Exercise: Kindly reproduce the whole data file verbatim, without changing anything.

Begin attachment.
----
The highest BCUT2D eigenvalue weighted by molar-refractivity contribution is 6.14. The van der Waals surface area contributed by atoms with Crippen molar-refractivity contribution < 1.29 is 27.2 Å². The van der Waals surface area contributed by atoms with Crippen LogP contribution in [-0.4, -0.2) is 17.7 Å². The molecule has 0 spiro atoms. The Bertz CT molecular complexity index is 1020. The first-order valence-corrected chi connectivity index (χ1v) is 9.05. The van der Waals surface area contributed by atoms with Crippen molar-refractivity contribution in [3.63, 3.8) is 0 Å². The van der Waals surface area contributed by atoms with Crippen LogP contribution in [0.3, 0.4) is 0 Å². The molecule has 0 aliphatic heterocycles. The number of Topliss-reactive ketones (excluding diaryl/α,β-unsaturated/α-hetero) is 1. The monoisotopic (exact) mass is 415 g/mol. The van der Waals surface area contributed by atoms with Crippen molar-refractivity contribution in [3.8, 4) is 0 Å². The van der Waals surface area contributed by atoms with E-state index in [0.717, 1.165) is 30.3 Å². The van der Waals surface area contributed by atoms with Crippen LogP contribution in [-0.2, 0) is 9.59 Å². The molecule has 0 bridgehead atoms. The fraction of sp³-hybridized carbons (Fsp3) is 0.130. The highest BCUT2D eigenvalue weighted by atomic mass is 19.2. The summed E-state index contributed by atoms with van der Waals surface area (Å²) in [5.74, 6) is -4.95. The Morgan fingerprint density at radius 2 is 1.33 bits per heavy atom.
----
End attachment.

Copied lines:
The highest BCUT2D eigenvalue weighted by molar-refractivity contribution is 6.14. The van der Waals surface area contributed by atoms with Crippen molar-refractivity contribution < 1.29 is 27.2 Å². The van der Waals surface area contributed by atoms with Crippen LogP contribution in [-0.4, -0.2) is 17.7 Å². The molecule has 0 spiro atoms. The Bertz CT molecular complexity index is 1020. The first-order valence-corrected chi connectivity index (χ1v) is 9.05. The van der Waals surface area contributed by atoms with Crippen molar-refractivity contribution in [3.63, 3.8) is 0 Å². The van der Waals surface area contributed by atoms with Crippen LogP contribution in [0.3, 0.4) is 0 Å². The molecule has 0 aliphatic heterocycles. The number of Topliss-reactive ketones (excluding diaryl/α,β-unsaturated/α-hetero) is 1. The monoisotopic (exact) mass is 415 g/mol. The van der Waals surface area contributed by atoms with Crippen molar-refractivity contribution in [3.8, 4) is 0 Å². The van der Waals surface area contributed by atoms with E-state index in [0.717, 1.165) is 30.3 Å². The van der Waals surface area contributed by atoms with Crippen LogP contribution in [-0.2, 0) is 9.59 Å². The molecule has 0 bridgehead atoms. The fraction of sp³-hybridized carbons (Fsp3) is 0.130. The highest BCUT2D eigenvalue weighted by atomic mass is 19.2. The summed E-state index contributed by atoms with van der Waals surface area (Å²) in [5.74, 6) is -4.95. The Morgan fingerprint density at radius 2 is 1.33 bits per heavy atom.